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Subject: Gloomhaven as a Pathfinder Replacement? rss

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Michael Winger
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I had started a Pathfinder game with a group of friends awhile back. However, having a new baby and working full time, I found myself unable to fulfill my GM duties properly, and the game has been put on hiatus indefinitely.

With Gloomhaven hitting retail, I have been considering picking it up, if it could hit similar notes for my group.

Could I get the same feel of making a character, smashing bad guys, and progressing that character with Gloomhaven? Are there non-combat encounters in the game?
 
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Vince De Zutter
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If by "non-combat encounters", you mean "encounters where the goal isn't to kill everything", then yes. If you mean "encounters where you don't have to partake in combat", then no. All encounters have a combat element to it.

Progression (for characters and the world in general) in an RPG sense shouldn't be a problem. Your group will find their fix in Gloomhaven for all that.
 
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Shagrath
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There are some non-combat encounters through City and Road events, but these are primarily just a transition point from scenario to scenario. Basically, a paragraph or two is read setting up some event and then the party will have two options to decide on, and on the flip side of the card, the resolutions will be presented and something good or bad can happen.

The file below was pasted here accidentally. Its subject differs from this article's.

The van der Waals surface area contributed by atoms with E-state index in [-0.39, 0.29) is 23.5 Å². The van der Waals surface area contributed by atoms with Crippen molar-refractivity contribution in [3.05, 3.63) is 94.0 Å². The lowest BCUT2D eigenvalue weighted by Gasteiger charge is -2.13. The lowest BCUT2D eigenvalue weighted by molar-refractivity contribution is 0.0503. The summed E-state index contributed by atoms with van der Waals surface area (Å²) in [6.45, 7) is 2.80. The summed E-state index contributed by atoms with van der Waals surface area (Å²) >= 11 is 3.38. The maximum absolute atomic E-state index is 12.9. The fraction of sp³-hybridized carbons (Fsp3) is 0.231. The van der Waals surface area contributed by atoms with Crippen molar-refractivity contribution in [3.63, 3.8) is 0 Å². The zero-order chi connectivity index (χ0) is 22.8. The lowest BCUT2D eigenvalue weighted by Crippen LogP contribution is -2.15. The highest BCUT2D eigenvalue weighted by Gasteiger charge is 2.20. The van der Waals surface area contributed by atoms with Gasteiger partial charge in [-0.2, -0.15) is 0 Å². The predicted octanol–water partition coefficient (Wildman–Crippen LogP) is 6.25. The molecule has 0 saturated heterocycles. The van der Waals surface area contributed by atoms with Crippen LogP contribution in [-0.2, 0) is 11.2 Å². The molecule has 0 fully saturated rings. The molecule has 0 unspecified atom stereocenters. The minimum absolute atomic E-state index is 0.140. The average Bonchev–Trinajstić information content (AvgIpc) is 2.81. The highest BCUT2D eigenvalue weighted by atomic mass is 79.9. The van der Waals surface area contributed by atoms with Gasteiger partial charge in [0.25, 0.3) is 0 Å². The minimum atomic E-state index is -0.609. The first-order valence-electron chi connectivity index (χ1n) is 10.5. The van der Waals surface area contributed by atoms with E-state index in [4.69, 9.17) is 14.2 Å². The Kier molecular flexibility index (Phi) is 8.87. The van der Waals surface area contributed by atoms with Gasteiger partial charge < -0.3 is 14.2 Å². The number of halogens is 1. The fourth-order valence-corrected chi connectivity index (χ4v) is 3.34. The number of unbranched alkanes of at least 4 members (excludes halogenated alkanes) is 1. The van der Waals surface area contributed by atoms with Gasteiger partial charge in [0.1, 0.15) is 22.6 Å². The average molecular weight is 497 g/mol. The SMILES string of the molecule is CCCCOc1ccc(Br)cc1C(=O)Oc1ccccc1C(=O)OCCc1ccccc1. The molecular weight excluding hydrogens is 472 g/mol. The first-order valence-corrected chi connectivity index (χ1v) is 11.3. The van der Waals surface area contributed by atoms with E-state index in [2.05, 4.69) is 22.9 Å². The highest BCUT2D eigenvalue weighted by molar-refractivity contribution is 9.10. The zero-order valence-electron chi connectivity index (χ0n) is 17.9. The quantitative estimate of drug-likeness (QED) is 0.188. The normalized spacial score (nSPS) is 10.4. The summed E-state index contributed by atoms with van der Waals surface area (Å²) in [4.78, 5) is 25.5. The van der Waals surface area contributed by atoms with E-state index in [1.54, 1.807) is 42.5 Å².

All of the actual scenarios in the game where you use the map tiles all have some form of combat, but as already stated, it's not always kill everyone/everything.
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Felix Scholz
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While Gloomhaven would do away with any GM duties it still requires commiting quite a bit of time to be worthwhile in my opinion.

Then again if you still find 3 or more ours every few weeks with your group it should work. By what you have written I'm not sure if it is really what you are looking for though. There is not much roleplaying in the game by itself. If your group is used to Pen&Paper gaming there are situations you can roleplay I guess (not really my thing) but be prepared to spent about 90% of the time in scenarios fighting.

Which directly relates to your closing question. The road and city events come closest to non-combat encounters as anything I'm aware of in Gloomhaven. But they just consist of some text that fits on a card, a choice for the group and then on the back the consequences of the choice you made (with some flavour text).

Hope this helps.
 
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HenningK